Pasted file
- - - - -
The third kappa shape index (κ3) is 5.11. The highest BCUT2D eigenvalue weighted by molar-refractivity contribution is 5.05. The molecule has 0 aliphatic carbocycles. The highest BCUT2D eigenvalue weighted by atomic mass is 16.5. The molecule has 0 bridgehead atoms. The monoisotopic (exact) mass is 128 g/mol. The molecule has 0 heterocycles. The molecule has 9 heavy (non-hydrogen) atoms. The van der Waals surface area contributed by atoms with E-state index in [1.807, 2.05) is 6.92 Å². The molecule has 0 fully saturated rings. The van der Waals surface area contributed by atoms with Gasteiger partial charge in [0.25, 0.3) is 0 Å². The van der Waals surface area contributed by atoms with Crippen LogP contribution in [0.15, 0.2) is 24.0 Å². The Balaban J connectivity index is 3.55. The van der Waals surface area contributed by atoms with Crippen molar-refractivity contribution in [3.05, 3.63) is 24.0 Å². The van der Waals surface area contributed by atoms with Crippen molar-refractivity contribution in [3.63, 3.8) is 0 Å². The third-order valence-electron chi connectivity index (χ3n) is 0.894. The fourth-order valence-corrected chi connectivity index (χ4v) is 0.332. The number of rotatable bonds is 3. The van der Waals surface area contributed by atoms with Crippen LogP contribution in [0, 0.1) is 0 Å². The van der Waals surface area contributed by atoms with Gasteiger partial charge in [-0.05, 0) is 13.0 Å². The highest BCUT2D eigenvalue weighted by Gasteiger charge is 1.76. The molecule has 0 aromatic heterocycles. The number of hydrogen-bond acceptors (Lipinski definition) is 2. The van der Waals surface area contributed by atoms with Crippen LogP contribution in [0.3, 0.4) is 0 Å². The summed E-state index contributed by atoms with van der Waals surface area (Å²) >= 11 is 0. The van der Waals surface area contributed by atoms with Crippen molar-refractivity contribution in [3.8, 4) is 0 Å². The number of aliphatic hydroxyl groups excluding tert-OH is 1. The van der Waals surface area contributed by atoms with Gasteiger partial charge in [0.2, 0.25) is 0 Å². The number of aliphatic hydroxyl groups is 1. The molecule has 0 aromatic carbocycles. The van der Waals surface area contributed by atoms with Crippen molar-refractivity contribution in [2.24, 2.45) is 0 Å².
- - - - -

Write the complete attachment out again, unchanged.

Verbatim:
The third kappa shape index (κ3) is 5.11. The highest BCUT2D eigenvalue weighted by molar-refractivity contribution is 5.05. The molecule has 0 aliphatic carbocycles. The highest BCUT2D eigenvalue weighted by atomic mass is 16.5. The molecule has 0 bridgehead atoms. The monoisotopic (exact) mass is 128 g/mol. The molecule has 0 heterocycles. The molecule has 9 heavy (non-hydrogen) atoms. The van der Waals surface area contributed by atoms with E-state index in [1.807, 2.05) is 6.92 Å². The molecule has 0 fully saturated rings. The van der Waals surface area contributed by atoms with Gasteiger partial charge in [0.25, 0.3) is 0 Å². The van der Waals surface area contributed by atoms with Crippen LogP contribution in [0.15, 0.2) is 24.0 Å². The Balaban J connectivity index is 3.55. The van der Waals surface area contributed by atoms with Crippen molar-refractivity contribution in [3.05, 3.63) is 24.0 Å². The van der Waals surface area contributed by atoms with Crippen molar-refractivity contribution in [3.63, 3.8) is 0 Å². The third-order valence-electron chi connectivity index (χ3n) is 0.894. The fourth-order valence-corrected chi connectivity index (χ4v) is 0.332. The number of rotatable bonds is 3. The van der Waals surface area contributed by atoms with Crippen LogP contribution in [0, 0.1) is 0 Å². The van der Waals surface area contributed by atoms with Gasteiger partial charge in [-0.05, 0) is 13.0 Å². The highest BCUT2D eigenvalue weighted by Gasteiger charge is 1.76. The molecule has 0 aromatic heterocycles. The number of hydrogen-bond acceptors (Lipinski definition) is 2. The van der Waals surface area contributed by atoms with Crippen LogP contribution in [0.3, 0.4) is 0 Å². The summed E-state index contributed by atoms with van der Waals surface area (Å²) >= 11 is 0. The van der Waals surface area contributed by atoms with Crippen molar-refractivity contribution in [3.8, 4) is 0 Å². The number of aliphatic hydroxyl groups excluding tert-OH is 1. The van der Waals surface area contributed by atoms with Gasteiger partial charge in [0.2, 0.25) is 0 Å². The number of aliphatic hydroxyl groups is 1. The molecule has 0 aromatic carbocycles. The van der Waals surface area contributed by atoms with Crippen molar-refractivity contribution in [2.24, 2.45) is 0 Å².